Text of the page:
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John Van Gelder
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Posted: December 28 2018 at 8:22pm | IP Logged Quote John Van Gelder

Out on the morning rounds today, I ran into two wolves, one a dark charcoal color and the other solid black. Both pretty good sized animals.

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Tom W.
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Posted: December 28 2018 at 9:22pm | IP Logged Quote Tom W.

I hear that the fur makes nice parkas....😀

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M700
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Posted: December 29 2018 at 6:16am | IP Logged Quote M700

John - how long have the wolves been in your area, in Oregon?

And are wolves completely off limits to shooting there?

Here in Washington, we can't hunt them, but the state has actually gotten fairly aggressive about taking out individual "problem" animals and even a couple of entire packs.

Guy
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M700
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Posted: December 29 2018 at 6:21am | IP Logged Quote M700

I'd guess it's been nearly ten years since the wolves re-appeared here in central Washington/Chelan County.

Has been interesting.

Guy
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John Van Gelder
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Posted: December 29 2018 at 7:37am | IP Logged Quote John Van Gelder

They have been here at least ten years. I either see or get a few pictures of them on trail cameras every year.

I have gotten to within 75 yards of wolves in the past these guys were quite a bit more wary.

They are pretty much protected here, they have gotten established to the point that there is some talk among the biologists to offer a tag, for a certain number by management unit.

Lots of unfavorable interactions with cattle. I will not tolerate them anywhere near my horses.

Still interesting to see them.
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John Van Gelder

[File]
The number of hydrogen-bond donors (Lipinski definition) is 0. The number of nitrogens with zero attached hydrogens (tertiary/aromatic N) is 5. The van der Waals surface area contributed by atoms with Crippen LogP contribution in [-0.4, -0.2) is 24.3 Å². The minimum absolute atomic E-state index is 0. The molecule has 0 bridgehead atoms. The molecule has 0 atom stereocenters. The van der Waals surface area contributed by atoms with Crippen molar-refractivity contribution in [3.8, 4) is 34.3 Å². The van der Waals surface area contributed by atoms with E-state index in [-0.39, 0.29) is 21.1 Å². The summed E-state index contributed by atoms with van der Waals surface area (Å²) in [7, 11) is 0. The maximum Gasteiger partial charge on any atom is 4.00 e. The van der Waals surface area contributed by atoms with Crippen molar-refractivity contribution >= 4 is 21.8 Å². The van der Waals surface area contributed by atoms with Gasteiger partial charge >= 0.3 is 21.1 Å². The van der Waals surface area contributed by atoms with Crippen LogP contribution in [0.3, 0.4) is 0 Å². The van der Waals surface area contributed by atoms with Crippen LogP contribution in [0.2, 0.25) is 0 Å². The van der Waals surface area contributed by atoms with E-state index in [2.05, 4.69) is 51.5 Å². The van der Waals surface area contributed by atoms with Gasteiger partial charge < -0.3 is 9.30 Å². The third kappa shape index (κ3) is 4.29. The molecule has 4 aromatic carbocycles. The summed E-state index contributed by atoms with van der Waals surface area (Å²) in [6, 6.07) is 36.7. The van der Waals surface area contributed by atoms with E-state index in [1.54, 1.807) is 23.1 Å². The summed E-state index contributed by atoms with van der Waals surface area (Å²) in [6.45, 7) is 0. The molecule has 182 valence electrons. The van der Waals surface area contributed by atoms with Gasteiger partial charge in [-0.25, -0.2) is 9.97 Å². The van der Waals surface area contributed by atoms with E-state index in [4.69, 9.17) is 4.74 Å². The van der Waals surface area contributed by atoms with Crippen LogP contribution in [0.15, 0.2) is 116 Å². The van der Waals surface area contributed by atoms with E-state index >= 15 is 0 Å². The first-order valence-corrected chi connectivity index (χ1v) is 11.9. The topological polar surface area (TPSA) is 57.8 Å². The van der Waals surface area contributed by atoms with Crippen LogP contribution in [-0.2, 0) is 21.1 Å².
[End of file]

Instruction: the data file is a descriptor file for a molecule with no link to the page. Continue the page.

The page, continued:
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Posted: December 29 2018 at 8:04am | IP Logged Quote John Van Gelder

An interesting point, I had a big herd of elk through three days ago, the wolves were on the same track, two days and two inches of snow behind the elk.

I had probably between 10-12 bears in the neighborhood last summer, that's counting single males and females with cubs. During the bear season I seldom see the other big predators, now that the bears have denned up, I am seeing the other stuff.

It is good to live in the forest..
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M700
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Posted: December 29 2018 at 11:09am | IP Logged Quote M700

It is good. You see some wonderful stuff.

I like that bit about the wolves trailing that elk herd. Interesting...

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John Van Gelder
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Posted: December 29 2018 at 11:19am | IP Logged Quote John Van Gelder

Just like the wild dogs following the Wildebeest in Africa, looking for the young and weak.
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Tom W.
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Posted: December 29 2018 at 1:17pm | IP Logged Quote Tom W.